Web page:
How choice navigators at education nonprofit are helping families with ‘decision fatigue’

Outschool and its nonprofit partner Outbridge work together to help families in states where education choice has been expanded take full advantage of their opportunities.

School choice means options and opportunity. It also packs daunting responsibility for parents who want to do what’s best for their offspring but are uncertain where to turn.

It’s one thing to send the kids off to the neighborhood public school, attend the occasional PTA meeting and otherwise hope for the best, because that’s what millions of parents have done since Horace Mann.

But what happens when state legislatures swing open the doors to seemingly limitless educational options, and pony up several thousand dollars per student to boot?

How do parents make the best, wisest choices for their youngsters?

Outschool, which links students and tutors in a wide array of interactive learning classes, and its nonprofit partner, have some answers. Indeed, it’s difficult to tell where Outschool ends and begins, proof the bright folks in charge are doing things right.

By design, the organizations operate in symbiosis, each benefiting from the other. may have emerged from Outschool’s success, but seems poised to help Outschool — a $3 billion company with bookings of more than $100 million in 2021 — significantly expand its current reach of 1,000,000 learners.

Launched in 2016 to help beef up homeschool curriculum, when COVID-19 closed America in early 2020, Outschool was perfectly situated to serve the needs of kids who were suddenly expected to learn somewhere other than their classrooms.

To help serve low-income families, Outschool launched its nonprofit arm,, beginning with a family financial assistance program early in the pandemic, helping make its moldable learning experiences available to students otherwise struggling with school shutdowns and at-home learning.

Buoyed by financial support from Outbridge, homeschool cooperative Engaged Detroit is helping parents make inventive decisions about education.

Ultimately, the family financial assistance program, and a community partners program serving 25 organizations nationwide keen to expand virtual and hybrid learning, reached about 35,000 students.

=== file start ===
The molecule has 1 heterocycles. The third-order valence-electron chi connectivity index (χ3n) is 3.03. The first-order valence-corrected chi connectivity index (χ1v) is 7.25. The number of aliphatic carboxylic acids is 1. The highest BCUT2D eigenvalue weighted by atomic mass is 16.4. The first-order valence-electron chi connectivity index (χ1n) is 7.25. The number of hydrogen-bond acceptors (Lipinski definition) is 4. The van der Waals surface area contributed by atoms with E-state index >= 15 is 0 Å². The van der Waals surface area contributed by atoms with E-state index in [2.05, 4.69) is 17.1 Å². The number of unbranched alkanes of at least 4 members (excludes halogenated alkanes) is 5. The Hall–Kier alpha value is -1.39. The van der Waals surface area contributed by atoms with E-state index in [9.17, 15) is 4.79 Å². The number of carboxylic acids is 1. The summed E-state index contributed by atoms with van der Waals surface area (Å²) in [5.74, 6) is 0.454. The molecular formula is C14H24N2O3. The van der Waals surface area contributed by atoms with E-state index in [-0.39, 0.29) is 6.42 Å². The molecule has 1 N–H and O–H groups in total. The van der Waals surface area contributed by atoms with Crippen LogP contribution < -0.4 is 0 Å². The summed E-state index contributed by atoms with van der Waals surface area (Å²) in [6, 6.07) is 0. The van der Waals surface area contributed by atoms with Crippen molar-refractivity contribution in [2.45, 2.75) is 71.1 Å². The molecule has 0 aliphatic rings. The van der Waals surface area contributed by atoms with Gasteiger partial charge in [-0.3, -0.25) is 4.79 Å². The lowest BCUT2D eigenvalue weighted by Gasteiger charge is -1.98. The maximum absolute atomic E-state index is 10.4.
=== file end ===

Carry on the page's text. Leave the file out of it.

With the vast majority of schools returning to their pre-COVID schedules at the start of the most recent academic year, closed down its aid program last August.

Never letting an opportunity for self-education to go to waste, however, the team gained an epiphany from its pandemic experience, creating a new program called Outbridge that provides direct-to-family scholarships and pairs it with navigation support and community events.

“And this is where Outbridge comes into the picture,” says Executive Director Justin Dent. “We realized that just providing financial access wasn’t enough to … really address the problems for the learners that we work most with — black, Latino and indigenous learners,” he says.

“So, we’re really focused on serving low-income and marginalized communities … how we could best support families and communities coming out of the pandemic with the tools that … we were learning they needed.”

And what they needed is — cue the buzz phrase — choice navigators. That is, trained and certified experts whose assignment is to help parents and students identify their ideal matches in the rapidly expanding universe of school choice.

It would be beyond laudatory if Outbridge simply maintained providing financial assistance for education options to low-income families. But the sudden explosion of opportunity, accompanied by an avalanche of information, has been attended by unexpected stasis, what Dent calls “decision fatigue.”

How do you pick the right learning experience? How do you know it’s the right learning experience for my kid? What happens if we make the wrong choice? What if the choice we make isn’t available? How do we set up a successful backup plan? And how do you choose when you’ve never before been asked what you want?